ST. PETERSBURG — Christian Bethancourt had a pretty good night in the Rays’ 11-1 victory over the Angels on Tuesday, knocking in three runs with a homer and a single, catching a strong Corey Kluber start and pitching the ninth inning.
And he had a pretty good line afterward.
“Hit a homer, catch a great game and throw a scoreless inning,” he said. “Now I know what it feels like to be Ohtani.”
Though obviously not on the level of Angels star Shohei Ohtani, Bethancourt actually could emerge — after the trade of Brett Phillips, the self-proclaimed “American Shohei” — as the Rays’ next two-way contributor.
Manager Kevin Cash had recently talked with Bethancourt about using him occasionally on the mound in September, given his experience in 2017, when he was converted, unhappily, to pitching while in the Padres system.
Bethancourt hitting 95 mph and throwing 12 of his 16 pitches for strikes during the two-hit, one strikeout inning only validated the idea.
“I think we talked about late September,” Bethancourt said. “But I didn’t know it was going to be late August. Good thing it wasn’t a surprise that (Cash) was going to use me at some point.”
Bethancourt was one of several players, along with Randy Arozarena and Kluber, to have big nights for the Rays, who have won four straight and nine of 11, improved to a season-high 12 games over .500 at 67-55 and held on to the top spot in the American League wild-card race. They remained eight games behind the East-leading Yankees.
“We should feel good,” Cash said. “Randy’s doing his thing. He’s a big, big part of our team, our offense, us winning games. You’ve got to play well to win games, and guys are playing really, really well right now. And I think Randy’s at the top of the list offensively.”
Bethancourt, acquired in July from Oakland, delivered twice in the six-run, 11-batter seventh inning that broke the game open for the Rays, first homering in his third straight game, then blooping a two-run single.
As much as the Rays welcome his improving offense, they are more pleased with the work he has done behind the plate, especially given the degree of difficulty in learning to handle the Tampa Bay pitchers on the fly.
“I think he’s been kind of what the front office thought when they acquired him,” Cash said. “I’m really impressed (by) the way that he’s come in and worked with our pitching staff.”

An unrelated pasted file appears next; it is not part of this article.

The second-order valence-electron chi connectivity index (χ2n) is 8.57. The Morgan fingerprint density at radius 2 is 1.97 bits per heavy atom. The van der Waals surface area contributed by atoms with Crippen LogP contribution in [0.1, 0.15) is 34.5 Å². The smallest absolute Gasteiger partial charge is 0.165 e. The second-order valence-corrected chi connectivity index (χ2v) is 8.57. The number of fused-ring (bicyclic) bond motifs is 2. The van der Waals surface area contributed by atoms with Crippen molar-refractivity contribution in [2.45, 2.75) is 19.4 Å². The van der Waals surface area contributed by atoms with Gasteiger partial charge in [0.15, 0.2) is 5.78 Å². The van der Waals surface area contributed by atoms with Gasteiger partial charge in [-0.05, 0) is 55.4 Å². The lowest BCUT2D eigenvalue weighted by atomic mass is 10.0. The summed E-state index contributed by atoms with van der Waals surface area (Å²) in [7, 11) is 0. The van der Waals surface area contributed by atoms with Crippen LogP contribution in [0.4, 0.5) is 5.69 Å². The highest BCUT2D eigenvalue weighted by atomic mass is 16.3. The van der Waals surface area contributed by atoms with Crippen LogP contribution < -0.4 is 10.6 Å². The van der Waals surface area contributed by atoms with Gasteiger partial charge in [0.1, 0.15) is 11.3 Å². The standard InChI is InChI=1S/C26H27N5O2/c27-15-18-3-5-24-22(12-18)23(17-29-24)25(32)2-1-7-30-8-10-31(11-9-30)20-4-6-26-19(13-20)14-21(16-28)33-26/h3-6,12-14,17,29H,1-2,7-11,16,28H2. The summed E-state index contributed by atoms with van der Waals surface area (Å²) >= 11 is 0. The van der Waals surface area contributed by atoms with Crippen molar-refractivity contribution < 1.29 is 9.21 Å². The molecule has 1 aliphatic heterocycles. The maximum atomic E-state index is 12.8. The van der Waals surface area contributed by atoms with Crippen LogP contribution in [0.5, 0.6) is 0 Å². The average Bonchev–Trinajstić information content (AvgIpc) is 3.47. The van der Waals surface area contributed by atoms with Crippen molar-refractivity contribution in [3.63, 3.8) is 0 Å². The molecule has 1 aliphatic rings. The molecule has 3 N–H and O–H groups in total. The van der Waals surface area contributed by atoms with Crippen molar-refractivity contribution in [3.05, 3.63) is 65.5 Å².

Kluber held an aggressive Angels team to the one run (a Mike Trout homer off the C-ring catwalk) and five hits over an efficient six innings (78 pitches total, two innings in single digits), with first-pitch strikes to 16 of the 23 hitters.
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“The story of the game for me was ‘Klubes,’ how well he threw the ball,” Cash said. “Just gave up the solo homer to get us to that point, bought our offense some time, and then saw the offense kind of really come to life.”
Arozarena had a big part in that again, with a three-hit night and his AL-leading 19th RBI of August. Others lending a hand included Manuel Margot, who drove in the first run; Isaac Paredes, who hit his first homer since July 26 (ending a streak of 71 at-bats without); and Taylor Walls, who rapped a two-run single.
But no one’s night could match that of Bethancourt, who said it was his most interesting game in the majors.
“I guess we’ve got our own two-way guy now,” Kluber said. “(His) first fastball was 93, so that kind of gave me a good ego check right away. It was fun to watch.”
Bethancourt said his only regret was not throwing as hard as reliever Pete Fairbanks: “I was trying to get up to 100 (mph), but I’ve got some work to do.”
The best part, though, was obvious.
“It has to be the winning,” he said. “To win the ballgame, it doesn’t matter who hits the homer. Randy got three hits, ‘Klubes’ throws six (innings) and one (run), and a lot of great performances from a lot of individuals. I’ll take the win any day.”
Contact Marc Topkin at firstname.lastname@example.org. Follow @TBTimes_Rays.
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